The call follows the publication of a study in Acta Pediatrica which revealed that babies in control groups either received no pain relief or were given placebos in 32 of the 46 trials included in the review, which runs contrary to guidelines stating they should be spared from avoidable pain.
Co-author Carlo Bellieni, from the University of Siena’s neonatal intensive care unit, told Outsourcing-pharma.com studies included in the review revolved around routine testing procedures like venipunctures or heel-pricks for which pain relief techniques are available.
“Nonpharmacological analgesic treatments exist for these minor procedures and are routinely used in almost all neonatology departments” he said, adding that “Dr Johnston and I believe that babies enrolled as controls in studies for new treatments should receive these validated analgesic treatments.”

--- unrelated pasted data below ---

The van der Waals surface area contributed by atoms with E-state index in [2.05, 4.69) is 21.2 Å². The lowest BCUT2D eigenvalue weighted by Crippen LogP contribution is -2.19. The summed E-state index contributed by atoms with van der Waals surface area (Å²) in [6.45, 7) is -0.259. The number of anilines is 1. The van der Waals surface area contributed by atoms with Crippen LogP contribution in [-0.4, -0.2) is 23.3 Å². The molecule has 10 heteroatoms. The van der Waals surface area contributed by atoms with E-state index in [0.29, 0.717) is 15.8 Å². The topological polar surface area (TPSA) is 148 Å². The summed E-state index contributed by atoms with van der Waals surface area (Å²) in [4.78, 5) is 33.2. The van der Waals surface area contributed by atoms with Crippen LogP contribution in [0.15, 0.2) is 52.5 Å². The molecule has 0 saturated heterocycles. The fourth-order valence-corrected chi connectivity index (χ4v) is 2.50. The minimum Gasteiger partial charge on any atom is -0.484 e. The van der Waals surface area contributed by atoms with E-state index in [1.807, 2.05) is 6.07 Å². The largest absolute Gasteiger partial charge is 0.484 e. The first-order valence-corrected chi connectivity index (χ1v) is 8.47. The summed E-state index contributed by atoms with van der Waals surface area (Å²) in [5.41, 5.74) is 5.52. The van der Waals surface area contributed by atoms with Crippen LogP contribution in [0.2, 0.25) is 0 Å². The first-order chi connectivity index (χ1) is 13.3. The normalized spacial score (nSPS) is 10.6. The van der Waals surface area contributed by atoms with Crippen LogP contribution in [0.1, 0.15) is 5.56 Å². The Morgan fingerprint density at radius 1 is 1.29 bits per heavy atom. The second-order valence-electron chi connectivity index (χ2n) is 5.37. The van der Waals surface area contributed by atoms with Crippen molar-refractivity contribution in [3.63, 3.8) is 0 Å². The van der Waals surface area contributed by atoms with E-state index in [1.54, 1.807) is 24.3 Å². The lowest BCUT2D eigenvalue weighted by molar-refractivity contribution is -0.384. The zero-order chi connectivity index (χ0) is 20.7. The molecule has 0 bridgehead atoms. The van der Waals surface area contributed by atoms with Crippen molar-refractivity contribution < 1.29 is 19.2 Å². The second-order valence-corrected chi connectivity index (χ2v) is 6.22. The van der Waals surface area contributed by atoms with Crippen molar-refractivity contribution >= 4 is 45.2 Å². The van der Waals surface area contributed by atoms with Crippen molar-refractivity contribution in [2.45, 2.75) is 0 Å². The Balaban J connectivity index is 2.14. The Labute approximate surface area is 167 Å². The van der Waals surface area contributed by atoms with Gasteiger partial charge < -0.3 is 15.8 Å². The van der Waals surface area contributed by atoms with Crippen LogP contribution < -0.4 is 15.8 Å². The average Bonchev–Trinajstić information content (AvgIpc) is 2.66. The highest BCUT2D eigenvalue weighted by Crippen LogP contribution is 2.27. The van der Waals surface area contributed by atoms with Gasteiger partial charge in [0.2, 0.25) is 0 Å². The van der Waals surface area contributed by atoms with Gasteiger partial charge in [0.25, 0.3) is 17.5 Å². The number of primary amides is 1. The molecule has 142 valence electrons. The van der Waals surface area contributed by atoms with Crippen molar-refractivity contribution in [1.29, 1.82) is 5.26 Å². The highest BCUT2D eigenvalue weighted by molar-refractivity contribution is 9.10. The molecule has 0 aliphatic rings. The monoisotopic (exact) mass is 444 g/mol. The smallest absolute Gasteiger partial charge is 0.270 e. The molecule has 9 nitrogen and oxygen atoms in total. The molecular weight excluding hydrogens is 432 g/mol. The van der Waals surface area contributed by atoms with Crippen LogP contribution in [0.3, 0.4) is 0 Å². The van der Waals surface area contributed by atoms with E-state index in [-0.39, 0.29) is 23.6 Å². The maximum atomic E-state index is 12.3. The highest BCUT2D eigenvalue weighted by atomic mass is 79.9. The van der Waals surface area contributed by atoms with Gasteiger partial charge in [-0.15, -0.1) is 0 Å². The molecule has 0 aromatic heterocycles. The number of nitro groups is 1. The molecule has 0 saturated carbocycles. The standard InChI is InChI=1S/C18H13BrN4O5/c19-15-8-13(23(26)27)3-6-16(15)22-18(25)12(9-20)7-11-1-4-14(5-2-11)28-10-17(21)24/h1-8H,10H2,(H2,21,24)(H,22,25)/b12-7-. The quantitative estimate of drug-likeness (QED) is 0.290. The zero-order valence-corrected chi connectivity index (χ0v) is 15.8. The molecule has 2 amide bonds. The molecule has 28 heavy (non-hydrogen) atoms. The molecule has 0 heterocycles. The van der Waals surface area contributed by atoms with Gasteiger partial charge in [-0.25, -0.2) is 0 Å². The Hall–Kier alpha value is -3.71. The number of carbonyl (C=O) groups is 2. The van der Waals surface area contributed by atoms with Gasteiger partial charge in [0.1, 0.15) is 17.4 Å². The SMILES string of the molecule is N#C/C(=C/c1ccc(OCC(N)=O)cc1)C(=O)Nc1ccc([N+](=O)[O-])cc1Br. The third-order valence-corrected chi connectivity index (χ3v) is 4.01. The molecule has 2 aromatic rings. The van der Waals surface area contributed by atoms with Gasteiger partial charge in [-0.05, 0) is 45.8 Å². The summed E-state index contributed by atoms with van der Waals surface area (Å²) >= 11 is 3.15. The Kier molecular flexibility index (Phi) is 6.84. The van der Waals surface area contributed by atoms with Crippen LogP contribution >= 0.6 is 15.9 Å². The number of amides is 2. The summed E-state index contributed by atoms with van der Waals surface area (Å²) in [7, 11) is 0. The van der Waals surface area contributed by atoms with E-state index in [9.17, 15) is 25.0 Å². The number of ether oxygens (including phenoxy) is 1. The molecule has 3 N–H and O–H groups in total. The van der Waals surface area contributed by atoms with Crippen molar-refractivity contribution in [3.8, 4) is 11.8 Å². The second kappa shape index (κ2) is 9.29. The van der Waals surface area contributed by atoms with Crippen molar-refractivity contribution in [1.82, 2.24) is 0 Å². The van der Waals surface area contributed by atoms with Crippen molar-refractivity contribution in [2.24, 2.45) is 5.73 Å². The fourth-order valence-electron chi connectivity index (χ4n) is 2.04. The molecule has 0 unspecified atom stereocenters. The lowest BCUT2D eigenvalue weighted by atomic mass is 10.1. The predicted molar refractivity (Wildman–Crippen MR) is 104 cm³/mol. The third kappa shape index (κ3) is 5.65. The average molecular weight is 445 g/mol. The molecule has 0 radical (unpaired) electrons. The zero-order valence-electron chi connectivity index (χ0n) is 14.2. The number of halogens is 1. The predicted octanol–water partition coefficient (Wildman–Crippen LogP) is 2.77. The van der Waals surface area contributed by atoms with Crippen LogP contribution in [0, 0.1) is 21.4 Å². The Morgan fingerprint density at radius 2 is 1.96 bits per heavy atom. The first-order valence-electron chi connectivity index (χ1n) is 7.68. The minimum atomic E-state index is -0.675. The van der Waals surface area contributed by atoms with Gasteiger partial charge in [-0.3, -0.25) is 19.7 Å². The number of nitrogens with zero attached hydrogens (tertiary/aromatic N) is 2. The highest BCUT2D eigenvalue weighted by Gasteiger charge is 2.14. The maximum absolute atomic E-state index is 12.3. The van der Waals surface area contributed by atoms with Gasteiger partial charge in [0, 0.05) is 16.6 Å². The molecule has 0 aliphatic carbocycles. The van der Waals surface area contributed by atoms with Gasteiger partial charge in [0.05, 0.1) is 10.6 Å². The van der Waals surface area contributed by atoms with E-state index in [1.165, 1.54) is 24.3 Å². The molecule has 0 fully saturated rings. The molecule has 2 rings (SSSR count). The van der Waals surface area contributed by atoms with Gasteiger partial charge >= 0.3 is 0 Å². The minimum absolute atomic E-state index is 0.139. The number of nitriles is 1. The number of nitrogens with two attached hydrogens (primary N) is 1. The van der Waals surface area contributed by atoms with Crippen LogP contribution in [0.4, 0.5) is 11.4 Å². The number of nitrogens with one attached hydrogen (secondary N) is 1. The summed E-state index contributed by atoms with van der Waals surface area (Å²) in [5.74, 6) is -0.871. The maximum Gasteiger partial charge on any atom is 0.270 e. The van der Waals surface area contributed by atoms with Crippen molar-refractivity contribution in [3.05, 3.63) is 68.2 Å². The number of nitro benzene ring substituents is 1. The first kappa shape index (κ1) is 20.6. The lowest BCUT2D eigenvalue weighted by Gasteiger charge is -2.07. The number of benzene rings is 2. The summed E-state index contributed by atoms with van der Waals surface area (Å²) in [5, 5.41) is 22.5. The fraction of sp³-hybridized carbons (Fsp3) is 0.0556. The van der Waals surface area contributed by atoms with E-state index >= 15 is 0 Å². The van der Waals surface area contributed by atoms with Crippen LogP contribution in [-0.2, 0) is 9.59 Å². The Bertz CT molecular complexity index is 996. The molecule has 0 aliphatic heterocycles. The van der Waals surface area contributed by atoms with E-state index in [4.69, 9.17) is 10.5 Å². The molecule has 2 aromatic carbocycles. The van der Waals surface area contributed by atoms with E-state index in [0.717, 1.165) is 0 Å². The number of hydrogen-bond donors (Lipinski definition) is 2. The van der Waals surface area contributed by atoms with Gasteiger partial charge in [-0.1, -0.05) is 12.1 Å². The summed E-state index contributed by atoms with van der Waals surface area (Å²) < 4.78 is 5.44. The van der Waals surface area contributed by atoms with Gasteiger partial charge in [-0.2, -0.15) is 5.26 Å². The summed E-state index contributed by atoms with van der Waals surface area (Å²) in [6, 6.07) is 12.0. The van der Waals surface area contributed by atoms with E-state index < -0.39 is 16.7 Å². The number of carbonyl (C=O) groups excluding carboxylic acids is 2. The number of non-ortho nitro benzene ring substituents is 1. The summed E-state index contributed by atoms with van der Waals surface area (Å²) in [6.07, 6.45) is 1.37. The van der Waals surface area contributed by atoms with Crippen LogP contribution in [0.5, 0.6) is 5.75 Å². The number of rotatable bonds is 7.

He admitted that adding pain relief to studies in neonates would introduced a layer of complexity
“We are aware it [providing pain relief to control group babies] is not so easy, because comparing new treatments with babies who receive analgesia requires much more babies and time and this sometimes makes new studies almost impossible.”
Nevertheless Bellieni and colleague Celeste Johnson, Associate Director for Research at the McGill School of Nursing in Canada, say pain relief should be provided.
The urged ethical committees and institutional review board (IRB) to refuse clinical trials that expose babies to unnecessary pain and called on science journals to refuse to publish them.
Source Acta Pediatrica
Title "Analgesia, nil or placebo to babies, in trials that test new analgesic treatments for procedural pain"
Carlo V Bellieni and C Celeste Johnston